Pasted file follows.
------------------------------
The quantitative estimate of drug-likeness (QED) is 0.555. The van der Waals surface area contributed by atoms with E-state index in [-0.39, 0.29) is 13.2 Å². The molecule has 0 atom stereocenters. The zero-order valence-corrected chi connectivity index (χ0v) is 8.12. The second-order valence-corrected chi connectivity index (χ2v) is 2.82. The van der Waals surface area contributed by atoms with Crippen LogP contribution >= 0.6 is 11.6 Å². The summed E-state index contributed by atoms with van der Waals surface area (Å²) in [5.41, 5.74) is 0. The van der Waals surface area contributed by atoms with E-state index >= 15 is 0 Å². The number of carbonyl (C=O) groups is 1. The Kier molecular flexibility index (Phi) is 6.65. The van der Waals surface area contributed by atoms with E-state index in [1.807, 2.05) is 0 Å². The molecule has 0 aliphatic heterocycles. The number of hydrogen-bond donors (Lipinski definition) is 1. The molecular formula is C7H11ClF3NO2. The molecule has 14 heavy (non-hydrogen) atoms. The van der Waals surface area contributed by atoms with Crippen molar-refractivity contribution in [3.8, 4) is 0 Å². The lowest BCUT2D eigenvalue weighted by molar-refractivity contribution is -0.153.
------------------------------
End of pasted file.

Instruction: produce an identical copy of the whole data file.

The quantitative estimate of drug-likeness (QED) is 0.555. The van der Waals surface area contributed by atoms with E-state index in [-0.39, 0.29) is 13.2 Å². The molecule has 0 atom stereocenters. The zero-order valence-corrected chi connectivity index (χ0v) is 8.12. The second-order valence-corrected chi connectivity index (χ2v) is 2.82. The van der Waals surface area contributed by atoms with Crippen LogP contribution >= 0.6 is 11.6 Å². The summed E-state index contributed by atoms with van der Waals surface area (Å²) in [5.41, 5.74) is 0. The van der Waals surface area contributed by atoms with E-state index >= 15 is 0 Å². The number of carbonyl (C=O) groups is 1. The Kier molecular flexibility index (Phi) is 6.65. The van der Waals surface area contributed by atoms with E-state index in [1.807, 2.05) is 0 Å². The molecule has 0 aliphatic heterocycles. The number of hydrogen-bond donors (Lipinski definition) is 1. The molecular formula is C7H11ClF3NO2. The molecule has 14 heavy (non-hydrogen) atoms. The van der Waals surface area contributed by atoms with Crippen molar-refractivity contribution in [3.8, 4) is 0 Å². The lowest BCUT2D eigenvalue weighted by molar-refractivity contribution is -0.153.